Victoria’s Secret sues WTC landlord amid store closures and layoffs

The company said in March that it would close 53 stores this year

TRD New York /
Oct.October 23, 2019 07:00 AM
A Victoria's Secret store in New York (Credit: Getty Images)

A Victoria’s Secret store in New York (Credit: Getty Images)

Embattled lingerie chain Victoria’s Secret is baring its knuckles for a fight with its landlord.

As the company copes with slowing sales and flagging relevance in the #MeToo era, it’s suing to terminate one of its leases for retail space in the Westfield World Trade Center Shopping Center.

According to a complaint filed in New York’s Supreme Court last week, Victoria’s Secret signed a lease for 1,536 square feet on the building’s lower level in March 2015. The shopping center was under construction at the time and was projected to open in October 2015.

The suit claimed the landlord — “New WTC Retail Owner LLC” — had agreed to give Victoria’s Secret a date the premises would be ready and to perform construction on the site, but “failed to perform any of these obligations.”

It’s not the only lawsuit filed over delays at the mall. In September 2018, Duane Reade sued the landlord for failing to provide its site in “tenant-ready condition.” The company sought a refund of the $171,407 it had spent on the deal and asked for its lease to be voided.

Despite repeated requests from the landlord, Victoria’s Secret said, it still does not have an expected date for the site, some four years after the expected store opening. The company leases a larger retail space in another part of the building. Both leases were negotiated at the same time.

“So much time has passed that now, not only have the retail outlook and goals for the location changed dramatically, the space is no longer suitable or viable for Victoria Secret’s commercial needs,” the complaint said. It accused the landlord of breach of contract and asked for the lease to be rescinded.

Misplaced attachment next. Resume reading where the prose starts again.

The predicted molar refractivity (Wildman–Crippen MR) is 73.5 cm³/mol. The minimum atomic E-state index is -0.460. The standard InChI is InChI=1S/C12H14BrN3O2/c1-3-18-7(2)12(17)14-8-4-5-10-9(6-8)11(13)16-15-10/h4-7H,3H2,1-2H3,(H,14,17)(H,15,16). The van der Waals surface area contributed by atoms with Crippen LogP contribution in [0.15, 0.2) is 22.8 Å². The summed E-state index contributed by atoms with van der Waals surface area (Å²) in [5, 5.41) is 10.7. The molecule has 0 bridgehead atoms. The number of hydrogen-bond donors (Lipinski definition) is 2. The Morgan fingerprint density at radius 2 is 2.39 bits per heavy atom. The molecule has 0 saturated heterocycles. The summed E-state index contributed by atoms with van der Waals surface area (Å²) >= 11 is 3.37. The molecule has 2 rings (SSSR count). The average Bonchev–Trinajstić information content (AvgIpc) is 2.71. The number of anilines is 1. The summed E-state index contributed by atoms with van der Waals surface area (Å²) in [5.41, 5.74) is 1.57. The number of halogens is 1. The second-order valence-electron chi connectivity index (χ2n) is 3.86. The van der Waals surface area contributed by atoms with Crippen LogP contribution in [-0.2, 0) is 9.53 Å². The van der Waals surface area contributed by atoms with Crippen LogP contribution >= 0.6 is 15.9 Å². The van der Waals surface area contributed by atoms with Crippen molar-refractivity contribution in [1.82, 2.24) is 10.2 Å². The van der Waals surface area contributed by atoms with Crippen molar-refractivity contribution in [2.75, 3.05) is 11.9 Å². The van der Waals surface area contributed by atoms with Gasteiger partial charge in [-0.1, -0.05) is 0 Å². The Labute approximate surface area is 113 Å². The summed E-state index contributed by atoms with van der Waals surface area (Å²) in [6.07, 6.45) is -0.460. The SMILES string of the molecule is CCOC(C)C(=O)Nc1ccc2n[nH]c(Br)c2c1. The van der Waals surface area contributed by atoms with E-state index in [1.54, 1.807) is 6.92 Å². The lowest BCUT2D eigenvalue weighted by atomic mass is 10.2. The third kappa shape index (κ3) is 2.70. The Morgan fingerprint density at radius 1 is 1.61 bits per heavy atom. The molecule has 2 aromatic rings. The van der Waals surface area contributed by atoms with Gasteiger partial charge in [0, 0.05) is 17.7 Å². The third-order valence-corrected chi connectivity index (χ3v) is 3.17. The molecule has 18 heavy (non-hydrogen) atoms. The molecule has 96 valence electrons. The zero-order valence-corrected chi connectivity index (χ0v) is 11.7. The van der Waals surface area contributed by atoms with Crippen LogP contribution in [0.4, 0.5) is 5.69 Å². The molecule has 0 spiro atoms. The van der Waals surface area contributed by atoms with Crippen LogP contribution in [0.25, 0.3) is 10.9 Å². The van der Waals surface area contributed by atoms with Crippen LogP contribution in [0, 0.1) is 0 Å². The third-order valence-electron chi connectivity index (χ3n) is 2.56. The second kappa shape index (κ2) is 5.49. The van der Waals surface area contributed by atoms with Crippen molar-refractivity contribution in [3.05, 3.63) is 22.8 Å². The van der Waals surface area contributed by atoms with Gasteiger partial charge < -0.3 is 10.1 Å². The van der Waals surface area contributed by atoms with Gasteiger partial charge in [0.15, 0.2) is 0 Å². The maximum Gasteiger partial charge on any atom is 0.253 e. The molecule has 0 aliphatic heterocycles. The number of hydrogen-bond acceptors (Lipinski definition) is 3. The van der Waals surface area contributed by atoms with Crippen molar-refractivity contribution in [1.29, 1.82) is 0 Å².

The lawsuit is the latest in a series of headaches for Victoria’s Secret. This month it laid off 50 employees and executive April Holt stepped down after 16 years with the company.

Its parent company, L Brands, announced in March that it would close 53 Victoria’s Secret stores across the country this year, as same-store sales dropped by 3 percent. The shuttered stores account for 4 percent of the 1,143 Victoria’s Secret stores around the world. 

According to a slideshow supplied by a representative about Victoria’s Secret’s financial position, since 2008 the company has opened 888 stores in “top-tier and off-mall venues” while closing 765 stores in “low-tier venues.” Its parent company projects it will close 40 to 60 Victoria’s Secret stores next year.

The wider retail sector is also hurting. This year, the parent company of fashion chain Gap announced it will close 230 stores, while Dollar Tree, owner of the Family Dollar chain, said it would close up to 390.

Representatives for Westfield declined to comment. 


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